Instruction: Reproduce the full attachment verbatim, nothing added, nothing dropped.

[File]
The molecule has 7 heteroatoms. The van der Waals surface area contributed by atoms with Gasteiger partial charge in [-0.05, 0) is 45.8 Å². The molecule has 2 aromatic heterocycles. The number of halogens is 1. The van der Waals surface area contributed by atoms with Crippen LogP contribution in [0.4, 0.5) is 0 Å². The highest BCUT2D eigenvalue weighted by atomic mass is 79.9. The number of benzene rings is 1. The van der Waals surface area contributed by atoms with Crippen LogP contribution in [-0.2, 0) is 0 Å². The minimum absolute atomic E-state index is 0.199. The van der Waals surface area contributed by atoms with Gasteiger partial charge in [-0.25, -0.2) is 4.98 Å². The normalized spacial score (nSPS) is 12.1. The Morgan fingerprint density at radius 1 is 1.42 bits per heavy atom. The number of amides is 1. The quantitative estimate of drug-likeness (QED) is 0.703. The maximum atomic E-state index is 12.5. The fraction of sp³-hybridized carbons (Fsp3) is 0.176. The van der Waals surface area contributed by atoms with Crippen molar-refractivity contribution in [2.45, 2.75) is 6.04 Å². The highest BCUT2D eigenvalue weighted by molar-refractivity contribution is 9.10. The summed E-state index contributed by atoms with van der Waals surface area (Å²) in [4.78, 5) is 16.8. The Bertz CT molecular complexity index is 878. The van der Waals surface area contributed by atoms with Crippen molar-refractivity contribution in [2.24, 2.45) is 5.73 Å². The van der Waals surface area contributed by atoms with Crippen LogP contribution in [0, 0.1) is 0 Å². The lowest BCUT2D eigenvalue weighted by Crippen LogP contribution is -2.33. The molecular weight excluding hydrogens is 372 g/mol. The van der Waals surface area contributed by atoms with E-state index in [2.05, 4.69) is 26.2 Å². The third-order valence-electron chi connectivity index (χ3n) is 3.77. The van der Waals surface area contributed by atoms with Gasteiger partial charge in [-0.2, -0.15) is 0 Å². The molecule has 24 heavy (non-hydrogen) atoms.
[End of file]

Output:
The molecule has 7 heteroatoms. The van der Waals surface area contributed by atoms with Gasteiger partial charge in [-0.05, 0) is 45.8 Å². The molecule has 2 aromatic heterocycles. The number of halogens is 1. The van der Waals surface area contributed by atoms with Crippen LogP contribution in [0.4, 0.5) is 0 Å². The highest BCUT2D eigenvalue weighted by atomic mass is 79.9. The number of benzene rings is 1. The van der Waals surface area contributed by atoms with Crippen LogP contribution in [-0.2, 0) is 0 Å². The minimum absolute atomic E-state index is 0.199. The van der Waals surface area contributed by atoms with Gasteiger partial charge in [-0.25, -0.2) is 4.98 Å². The normalized spacial score (nSPS) is 12.1. The Morgan fingerprint density at radius 1 is 1.42 bits per heavy atom. The number of amides is 1. The quantitative estimate of drug-likeness (QED) is 0.703. The maximum atomic E-state index is 12.5. The fraction of sp³-hybridized carbons (Fsp3) is 0.176. The van der Waals surface area contributed by atoms with Crippen molar-refractivity contribution in [2.45, 2.75) is 6.04 Å². The highest BCUT2D eigenvalue weighted by molar-refractivity contribution is 9.10. The summed E-state index contributed by atoms with van der Waals surface area (Å²) in [4.78, 5) is 16.8. The Bertz CT molecular complexity index is 878. The van der Waals surface area contributed by atoms with Crippen molar-refractivity contribution in [2.24, 2.45) is 5.73 Å². The van der Waals surface area contributed by atoms with Crippen LogP contribution in [0, 0.1) is 0 Å². The lowest BCUT2D eigenvalue weighted by Crippen LogP contribution is -2.33. The molecular weight excluding hydrogens is 372 g/mol. The van der Waals surface area contributed by atoms with E-state index in [2.05, 4.69) is 26.2 Å². The third-order valence-electron chi connectivity index (χ3n) is 3.77. The van der Waals surface area contributed by atoms with Gasteiger partial charge in [-0.2, -0.15) is 0 Å². The molecule has 24 heavy (non-hydrogen) atoms.